Say nuts to illness, excess carbs

With their year-old health claim, tree nuts are helping to take carbohydrates out of foods and performing other key roles in formulating

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Nuts are ingredients, snacks, food and the source of additional ingredients and other useful compounds. As a component in finished foods, they provide crunch, bursts of flavor and other pleasing attributes in baked foods, confections, and now in salads, coatings for meat dishes and other applications.

There's a fair amount of technology behind nuts these days. They are generally orchard-raised crops and, like all crops, have considerable science behind the steps of planting, harvesting and processing. Despite a bevy of recent research, nuts possess only partially understood nutritional qualities. For sure, they are a high-quality and nutritious accompaniment or ingredient in foods, and they help differentiate a high-end product from a plain one.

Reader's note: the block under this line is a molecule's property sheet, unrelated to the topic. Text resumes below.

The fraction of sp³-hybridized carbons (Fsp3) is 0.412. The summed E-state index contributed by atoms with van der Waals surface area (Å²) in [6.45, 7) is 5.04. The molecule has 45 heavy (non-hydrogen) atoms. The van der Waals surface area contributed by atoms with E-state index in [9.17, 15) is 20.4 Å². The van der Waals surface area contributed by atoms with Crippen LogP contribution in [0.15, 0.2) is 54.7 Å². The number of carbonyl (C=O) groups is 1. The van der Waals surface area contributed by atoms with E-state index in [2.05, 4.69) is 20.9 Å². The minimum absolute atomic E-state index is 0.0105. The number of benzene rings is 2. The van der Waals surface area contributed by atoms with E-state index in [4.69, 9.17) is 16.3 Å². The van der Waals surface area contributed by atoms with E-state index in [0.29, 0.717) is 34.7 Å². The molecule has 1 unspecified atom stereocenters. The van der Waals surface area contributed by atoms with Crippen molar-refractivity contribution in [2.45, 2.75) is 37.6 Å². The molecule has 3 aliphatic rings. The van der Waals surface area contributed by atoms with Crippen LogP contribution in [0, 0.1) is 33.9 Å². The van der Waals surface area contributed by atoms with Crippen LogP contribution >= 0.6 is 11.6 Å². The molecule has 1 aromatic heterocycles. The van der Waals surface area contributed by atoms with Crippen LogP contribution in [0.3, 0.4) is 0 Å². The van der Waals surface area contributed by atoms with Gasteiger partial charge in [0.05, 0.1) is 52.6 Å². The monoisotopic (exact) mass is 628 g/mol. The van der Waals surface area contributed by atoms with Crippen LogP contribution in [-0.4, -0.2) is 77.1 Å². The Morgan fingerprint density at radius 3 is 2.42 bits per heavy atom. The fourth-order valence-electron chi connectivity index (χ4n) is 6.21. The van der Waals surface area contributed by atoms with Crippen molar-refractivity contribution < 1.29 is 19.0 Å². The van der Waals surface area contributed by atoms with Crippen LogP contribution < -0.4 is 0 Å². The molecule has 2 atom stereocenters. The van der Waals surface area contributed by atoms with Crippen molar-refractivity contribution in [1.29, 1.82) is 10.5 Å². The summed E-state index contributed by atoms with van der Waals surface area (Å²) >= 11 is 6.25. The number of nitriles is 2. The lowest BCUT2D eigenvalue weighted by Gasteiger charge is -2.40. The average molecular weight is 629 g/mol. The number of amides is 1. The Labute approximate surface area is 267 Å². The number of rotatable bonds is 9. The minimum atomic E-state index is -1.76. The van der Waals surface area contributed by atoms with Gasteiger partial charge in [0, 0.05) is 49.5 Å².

If you still think nuts naturally fall off trees, are whacked with a hammer to open and their nutmeats are pried out with a pick, you're a little behind the times. Nuts are big business. Tree nuts, including walnuts, almonds, hazelnuts, pecans, pistachios, pine nuts, and Brazil nuts, are grown in many countries of the world and are important exports and imports. Each of these nuts has a history and a nutrient content that makes them interesting. Their collective growth covers millions of acres worldwide.

Nuts are usually sorted for size, especially if they are cracked mechanically. After they are dried to the optimum level for cracking, (generally below 10 percent moisture) nuts may be chilled to make it easier to take out the nut meat in larger pieces. They are cracked mechanically, often using a roller cracker adapted from grain mills.